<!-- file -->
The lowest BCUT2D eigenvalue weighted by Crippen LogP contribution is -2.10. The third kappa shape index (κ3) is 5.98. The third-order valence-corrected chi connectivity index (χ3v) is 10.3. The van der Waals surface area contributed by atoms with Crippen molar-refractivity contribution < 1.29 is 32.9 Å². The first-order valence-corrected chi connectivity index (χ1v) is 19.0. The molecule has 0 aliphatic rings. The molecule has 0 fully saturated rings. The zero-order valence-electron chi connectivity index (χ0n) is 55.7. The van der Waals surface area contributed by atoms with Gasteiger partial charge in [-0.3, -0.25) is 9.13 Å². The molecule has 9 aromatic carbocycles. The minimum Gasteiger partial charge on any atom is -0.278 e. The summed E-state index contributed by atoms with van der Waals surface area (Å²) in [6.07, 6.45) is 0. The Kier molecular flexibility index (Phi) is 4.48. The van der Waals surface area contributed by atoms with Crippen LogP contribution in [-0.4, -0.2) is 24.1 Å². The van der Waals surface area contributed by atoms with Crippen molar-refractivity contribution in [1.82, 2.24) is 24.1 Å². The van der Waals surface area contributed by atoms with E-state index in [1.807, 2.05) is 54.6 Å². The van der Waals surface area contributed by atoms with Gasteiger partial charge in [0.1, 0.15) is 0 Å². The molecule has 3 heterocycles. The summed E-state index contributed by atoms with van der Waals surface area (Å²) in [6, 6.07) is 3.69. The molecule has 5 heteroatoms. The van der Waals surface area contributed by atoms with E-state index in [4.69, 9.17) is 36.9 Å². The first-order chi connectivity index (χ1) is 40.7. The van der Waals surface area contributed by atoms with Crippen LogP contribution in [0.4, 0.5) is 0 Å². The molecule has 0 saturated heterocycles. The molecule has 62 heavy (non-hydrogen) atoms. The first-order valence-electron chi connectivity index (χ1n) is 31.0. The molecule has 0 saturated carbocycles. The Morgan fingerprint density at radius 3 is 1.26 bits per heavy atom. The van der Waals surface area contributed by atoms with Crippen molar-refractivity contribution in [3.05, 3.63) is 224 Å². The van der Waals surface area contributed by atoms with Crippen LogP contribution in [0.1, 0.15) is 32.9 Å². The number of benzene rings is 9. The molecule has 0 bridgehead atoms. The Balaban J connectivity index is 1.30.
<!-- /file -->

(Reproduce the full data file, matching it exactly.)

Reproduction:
The lowest BCUT2D eigenvalue weighted by Crippen LogP contribution is -2.10. The third kappa shape index (κ3) is 5.98. The third-order valence-corrected chi connectivity index (χ3v) is 10.3. The van der Waals surface area contributed by atoms with Crippen molar-refractivity contribution < 1.29 is 32.9 Å². The first-order valence-corrected chi connectivity index (χ1v) is 19.0. The molecule has 0 aliphatic rings. The molecule has 0 fully saturated rings. The zero-order valence-electron chi connectivity index (χ0n) is 55.7. The van der Waals surface area contributed by atoms with Gasteiger partial charge in [-0.3, -0.25) is 9.13 Å². The molecule has 9 aromatic carbocycles. The minimum Gasteiger partial charge on any atom is -0.278 e. The summed E-state index contributed by atoms with van der Waals surface area (Å²) in [6.07, 6.45) is 0. The Kier molecular flexibility index (Phi) is 4.48. The van der Waals surface area contributed by atoms with Crippen LogP contribution in [-0.4, -0.2) is 24.1 Å². The van der Waals surface area contributed by atoms with Crippen molar-refractivity contribution in [1.82, 2.24) is 24.1 Å². The van der Waals surface area contributed by atoms with E-state index in [1.807, 2.05) is 54.6 Å². The van der Waals surface area contributed by atoms with Gasteiger partial charge in [0.1, 0.15) is 0 Å². The molecule has 3 heterocycles. The summed E-state index contributed by atoms with van der Waals surface area (Å²) in [6, 6.07) is 3.69. The molecule has 5 heteroatoms. The van der Waals surface area contributed by atoms with E-state index in [4.69, 9.17) is 36.9 Å². The first-order chi connectivity index (χ1) is 40.7. The van der Waals surface area contributed by atoms with Crippen LogP contribution in [0.4, 0.5) is 0 Å². The molecule has 0 saturated heterocycles. The molecule has 62 heavy (non-hydrogen) atoms. The first-order valence-electron chi connectivity index (χ1n) is 31.0. The molecule has 0 saturated carbocycles. The Morgan fingerprint density at radius 3 is 1.26 bits per heavy atom. The van der Waals surface area contributed by atoms with Crippen molar-refractivity contribution in [3.05, 3.63) is 224 Å². The van der Waals surface area contributed by atoms with Crippen LogP contribution in [0.1, 0.15) is 32.9 Å². The number of benzene rings is 9. The molecule has 0 bridgehead atoms. The Balaban J connectivity index is 1.30.